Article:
GAS TAXES: BROKEN PROMISES? Grassroots fume over lawmakers failure to END gas tax diversions

Perry, Dewhurst, Straus all promised to end diversions this session

(Austin, TX, March 25, 2013) – Texas Governor Rick Perry, Lt. Governor David Dewhurst, Speaker Joe Straus, and House and Senate budget writers have so far failed to end diversions from the gas tax and help fix the structural road funding shortfall in the budgets passed last week. Perry, Dewhurst, and Straus all promised to end diversions of the gas tax in an effort to enact truth in budgeting — to ensure taxes collected for a specific purpose actually go to fund that purpose.

The Texas Constitution restricts the use of state gas tax revenues to “…the sole purpose of acquiring rights-of-way, constructing, maintaining, and policing such public roadways…” Yet lawmakers continue to raid the gas tax to fill holes in the budget for non-road purposes like funding public pensions and benefits for state agencies other than the Texas Department of Transportation (TxDOT).

Meanwhile, lawmakers boosted funding for schools and Medicaid and continue to hold the most fiscally sound, long-term road funding solutions hostage to more tolls and debt rather than discipline the use of the taxes already paid by road users.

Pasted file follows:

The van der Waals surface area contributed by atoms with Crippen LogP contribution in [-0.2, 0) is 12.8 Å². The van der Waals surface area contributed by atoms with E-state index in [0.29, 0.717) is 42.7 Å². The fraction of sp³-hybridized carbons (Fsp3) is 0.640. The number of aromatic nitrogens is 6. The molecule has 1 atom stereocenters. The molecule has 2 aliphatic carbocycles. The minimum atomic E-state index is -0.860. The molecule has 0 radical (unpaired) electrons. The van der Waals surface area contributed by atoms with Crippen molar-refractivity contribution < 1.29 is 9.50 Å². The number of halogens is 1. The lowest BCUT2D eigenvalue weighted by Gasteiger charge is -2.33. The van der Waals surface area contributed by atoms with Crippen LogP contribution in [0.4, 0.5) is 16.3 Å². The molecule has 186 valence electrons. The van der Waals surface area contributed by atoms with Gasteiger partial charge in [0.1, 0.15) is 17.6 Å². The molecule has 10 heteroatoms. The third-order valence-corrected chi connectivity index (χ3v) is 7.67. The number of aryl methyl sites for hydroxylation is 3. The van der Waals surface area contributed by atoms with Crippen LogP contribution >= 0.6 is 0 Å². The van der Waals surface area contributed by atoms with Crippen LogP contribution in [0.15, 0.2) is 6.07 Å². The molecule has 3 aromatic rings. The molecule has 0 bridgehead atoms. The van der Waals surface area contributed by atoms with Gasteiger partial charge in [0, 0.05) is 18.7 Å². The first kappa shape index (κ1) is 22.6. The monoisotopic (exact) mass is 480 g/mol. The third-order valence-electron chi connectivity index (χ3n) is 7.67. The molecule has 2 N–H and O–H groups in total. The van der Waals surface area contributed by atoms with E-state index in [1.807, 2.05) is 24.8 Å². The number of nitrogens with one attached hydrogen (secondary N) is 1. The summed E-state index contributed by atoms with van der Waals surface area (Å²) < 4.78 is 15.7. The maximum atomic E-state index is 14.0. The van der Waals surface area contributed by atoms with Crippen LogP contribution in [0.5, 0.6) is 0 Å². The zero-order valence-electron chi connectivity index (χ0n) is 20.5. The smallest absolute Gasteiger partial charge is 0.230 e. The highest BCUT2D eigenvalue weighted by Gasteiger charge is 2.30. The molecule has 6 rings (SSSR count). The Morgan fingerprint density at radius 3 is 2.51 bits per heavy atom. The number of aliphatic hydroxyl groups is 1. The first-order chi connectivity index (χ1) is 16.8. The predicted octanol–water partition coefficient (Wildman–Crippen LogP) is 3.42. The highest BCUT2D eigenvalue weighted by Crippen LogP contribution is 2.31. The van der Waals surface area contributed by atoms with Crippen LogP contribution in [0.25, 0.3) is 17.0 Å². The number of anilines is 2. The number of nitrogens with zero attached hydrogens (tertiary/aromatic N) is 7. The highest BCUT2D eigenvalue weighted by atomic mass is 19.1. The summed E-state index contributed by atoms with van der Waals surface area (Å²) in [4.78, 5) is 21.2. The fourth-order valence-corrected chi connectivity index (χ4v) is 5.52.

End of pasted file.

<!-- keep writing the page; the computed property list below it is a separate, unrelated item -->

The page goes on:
Activist leaders Terri Hall (TURF), JoAnn Fleming (TEA Party Caucus Advisory Committee Chair and Grassroots America director), and Jeff Judson (San Antonio Tea Party) warned of the road funding ‘fiscal cliff’ before the 83rd legislature convened, and lawmakers seem to be aware of it, yet continue to do nothing. Existing transportation funding sources end in 2015 leaving TxDOT with no funding for new capacity and barely enough to maintain existing roads. In fact, in last the biennium budget, lawmakers borrowed money to maintain roads.

Judson notes, “It’s good that Senate Finance Chairman Tommy Williams acknowledged the transportation ‘fiscal cliff’ when the Senate adopted the budget last week, but he and his colleagues have got to act fast or TxDOT will truly run out of money to build new roads before we have time to fix it next session.”